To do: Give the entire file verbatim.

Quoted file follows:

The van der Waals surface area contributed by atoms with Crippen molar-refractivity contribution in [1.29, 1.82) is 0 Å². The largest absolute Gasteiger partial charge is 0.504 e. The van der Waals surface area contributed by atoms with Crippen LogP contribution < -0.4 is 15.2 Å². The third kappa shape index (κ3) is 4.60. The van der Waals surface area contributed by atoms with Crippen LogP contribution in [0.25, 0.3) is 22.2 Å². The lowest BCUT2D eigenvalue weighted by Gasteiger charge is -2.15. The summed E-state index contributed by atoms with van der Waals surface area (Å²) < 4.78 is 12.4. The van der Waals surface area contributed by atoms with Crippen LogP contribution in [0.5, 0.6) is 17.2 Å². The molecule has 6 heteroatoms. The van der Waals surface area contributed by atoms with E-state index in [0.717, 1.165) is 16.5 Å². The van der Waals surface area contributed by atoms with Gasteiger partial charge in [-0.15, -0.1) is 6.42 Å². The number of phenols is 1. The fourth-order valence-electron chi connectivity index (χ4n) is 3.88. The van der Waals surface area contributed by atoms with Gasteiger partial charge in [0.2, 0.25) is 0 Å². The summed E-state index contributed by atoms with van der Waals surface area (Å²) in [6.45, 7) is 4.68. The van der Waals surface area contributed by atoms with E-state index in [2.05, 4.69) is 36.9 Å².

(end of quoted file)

The van der Waals surface area contributed by atoms with Crippen molar-refractivity contribution in [1.29, 1.82) is 0 Å². The largest absolute Gasteiger partial charge is 0.504 e. The van der Waals surface area contributed by atoms with Crippen LogP contribution < -0.4 is 15.2 Å². The third kappa shape index (κ3) is 4.60. The van der Waals surface area contributed by atoms with Crippen LogP contribution in [0.25, 0.3) is 22.2 Å². The lowest BCUT2D eigenvalue weighted by Gasteiger charge is -2.15. The summed E-state index contributed by atoms with van der Waals surface area (Å²) < 4.78 is 12.4. The van der Waals surface area contributed by atoms with Crippen LogP contribution in [0.5, 0.6) is 17.2 Å². The molecule has 6 heteroatoms. The van der Waals surface area contributed by atoms with E-state index in [0.717, 1.165) is 16.5 Å². The van der Waals surface area contributed by atoms with Gasteiger partial charge in [-0.15, -0.1) is 6.42 Å². The number of phenols is 1. The fourth-order valence-electron chi connectivity index (χ4n) is 3.88. The van der Waals surface area contributed by atoms with Gasteiger partial charge in [0.2, 0.25) is 0 Å². The summed E-state index contributed by atoms with van der Waals surface area (Å²) in [6.45, 7) is 4.68. The van der Waals surface area contributed by atoms with E-state index in [2.05, 4.69) is 36.9 Å².